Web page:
Japan is set to require at least 12 million barrels of kerosene imports for the country’s winter heating demand season as local refiners are expected to keep their refinery runs at around 70% in the coming months, S&P Global Platts’ calculations based on market fundamentals and weather outlook showed.
The estimated minimum import of 12 million barrels of kerosene in the NovemberMarch period is based on assumption that Japan’s kerosene demand is to be at the same level as a year ago, when the country had experienced warmer-than-usual winter, Platts’ calculations showed.
The country’s kerosene imports might even be larger if it experiences severe cold spells. “It is possible to see the domestic [kerosene] demand to increase by 10% from a year earlier,” said a source with a Japanese refiner.
Taking into an account a 10% increase in the domestic kerosene demand, the country would need to import at least 18 million barrels in November-March to meet the domestic demand, Platts’ calculations showed.
Aside from Tohoku in the northeast and Hokkaido in the north, temperatures in 10 of Japan’s 12 regions are forecast to be below the 30-year average over November-January, the Japan Meteorological Agency said in its three-month weather forecast Oct. 23.
Low runs The Platts calculations are based on industry information, which includes data from the Ministry of Economy, Trade and Industry and the Petroleum Association of Japan.
The calculations are based on assumption that Japan’s kerosene supply and demand is to be just about balanced if local refiners will not export any kerosene over NovemberMarch and keep their refinery runs at about 70% -- a level during the country’s peak summer driving season in August.
This means Japan could face shortage of kerosene supply if some of the product is exported and the refinery runs are below 70% in the period, according to the Platts’ calculations. Japan’s crude oil imports will likely remain at the current state until the end of 2020 amid the country’s slow oil demand recovery from the coronavirus pandemic, said Petroleum Association of Japan President Tsutomu Sugimori Sept. 17. Japan’s refinery run rates have been hovering at low level for months because of plummeting jet fuel demand amid border restrictions in the light of the coronavirus pandemic.
The plunge in the jet fuel demand, which has capped an increase in Japan’s refinery runs, has kept the average refinery run rates in the 60% range after briefly rising to 71.8% in mid-August during the peak summer holiday season, according to PAJ data.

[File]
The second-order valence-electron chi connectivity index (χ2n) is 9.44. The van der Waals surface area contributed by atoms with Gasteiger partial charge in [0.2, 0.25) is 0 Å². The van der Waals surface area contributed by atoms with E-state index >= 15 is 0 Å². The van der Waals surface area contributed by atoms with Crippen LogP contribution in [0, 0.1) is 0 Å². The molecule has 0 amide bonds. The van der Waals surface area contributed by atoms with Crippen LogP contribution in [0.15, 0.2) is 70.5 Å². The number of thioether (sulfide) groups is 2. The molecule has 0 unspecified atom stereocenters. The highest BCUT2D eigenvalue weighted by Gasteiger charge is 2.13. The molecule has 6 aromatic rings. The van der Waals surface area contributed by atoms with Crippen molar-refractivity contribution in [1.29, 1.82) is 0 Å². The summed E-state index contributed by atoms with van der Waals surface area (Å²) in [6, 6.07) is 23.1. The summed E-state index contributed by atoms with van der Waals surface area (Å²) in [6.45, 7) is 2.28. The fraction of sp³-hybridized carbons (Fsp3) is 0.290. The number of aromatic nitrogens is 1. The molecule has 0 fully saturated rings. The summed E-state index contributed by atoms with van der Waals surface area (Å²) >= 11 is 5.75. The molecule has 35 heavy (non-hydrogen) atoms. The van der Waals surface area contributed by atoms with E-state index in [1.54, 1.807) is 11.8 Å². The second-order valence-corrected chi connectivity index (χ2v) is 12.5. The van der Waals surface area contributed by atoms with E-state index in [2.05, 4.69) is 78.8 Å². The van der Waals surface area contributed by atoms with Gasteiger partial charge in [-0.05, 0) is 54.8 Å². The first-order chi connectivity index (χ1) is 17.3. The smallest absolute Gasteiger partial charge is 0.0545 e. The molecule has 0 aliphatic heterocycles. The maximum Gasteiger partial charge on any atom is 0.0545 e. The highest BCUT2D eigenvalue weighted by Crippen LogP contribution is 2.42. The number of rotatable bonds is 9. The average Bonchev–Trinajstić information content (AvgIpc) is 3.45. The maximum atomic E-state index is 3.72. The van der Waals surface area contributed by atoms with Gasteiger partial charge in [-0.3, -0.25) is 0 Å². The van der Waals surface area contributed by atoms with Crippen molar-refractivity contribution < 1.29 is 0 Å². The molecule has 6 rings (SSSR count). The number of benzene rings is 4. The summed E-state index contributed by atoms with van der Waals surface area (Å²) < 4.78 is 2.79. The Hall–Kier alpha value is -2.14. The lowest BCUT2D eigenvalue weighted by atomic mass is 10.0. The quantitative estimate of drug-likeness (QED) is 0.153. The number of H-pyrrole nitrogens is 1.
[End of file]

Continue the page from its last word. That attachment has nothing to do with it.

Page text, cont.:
“We will increase our refinery run rates towards the peak heating demand season but it will be difficult to increase the run rates above the peak level in the summer,” said the Japanese refiner source. Boosted sales “It’s a promising start,” a source with another Japanese refiner said when asked about the domestic kerosene sales in October, adding that the earlier-than-usual start of the heating demand has boosted kerosene shipments in the month.
Japan’s estimated kerosene demand for October jumped 24% on the year to around 880,000 kl, or 178,549 b/d, as heating demand picked up due to lower temperatures, the country’s largest refiner ENEOS said Oct. 29. “We believe the [kerosene] demand will increase from the previous winter,” a source with the first Japanese refiner said.
“We have factored in [the demand increase] in our supply and demand outlook,” he said. “If the demand exceeds our expectation significantly, we will import firmly.” Healthy import economics Japan’s economics of kerosene imports from South Korea has been feasible since the beginning of 2020 as domestic spot market has outperformed Asian sluggish market, traders said.
“Hokkaido is already oversupplied,” a source with a major Japanese trader said, adding that traders have been importing kerosene into Hokkaido -- the country’s largest heating oil demand center -- even during the summer, thanks to healthy import economics. Kerosene stocks in Hokkaido were at 759,200 kl, or 4.78 million barrels, in August, which was above the five-year average of 479,100 kl, according to the latest data from the Hokkaido Bureau of Economy, Trade and Industry. Japanese traders, however, remain reluctant to sign term kerosene import contracts due to high premium against Mean of Platts Singapore jet kerosene for FOB South Korea, traders said.
“We are purchasing spot [kerosene] cargoes on SRsized vessels,” said the source with the major Japanese trader. The spread between Japan’s domestic kerosene rack prices in Kanagawa and Japan’s import parity for kerosene from South Korea averaged Yen 8,000/ kl ($12.05/b) in October, up Yen 7,200/kl, or 900.0%, from a year earlier, according to Platts data. The import parity price is calculated at a premium to MOPS jet kerosene assessments, plus freight costs for SR vessel on the South Korea-Kanagawa-Japan route as well as insurance and import taxes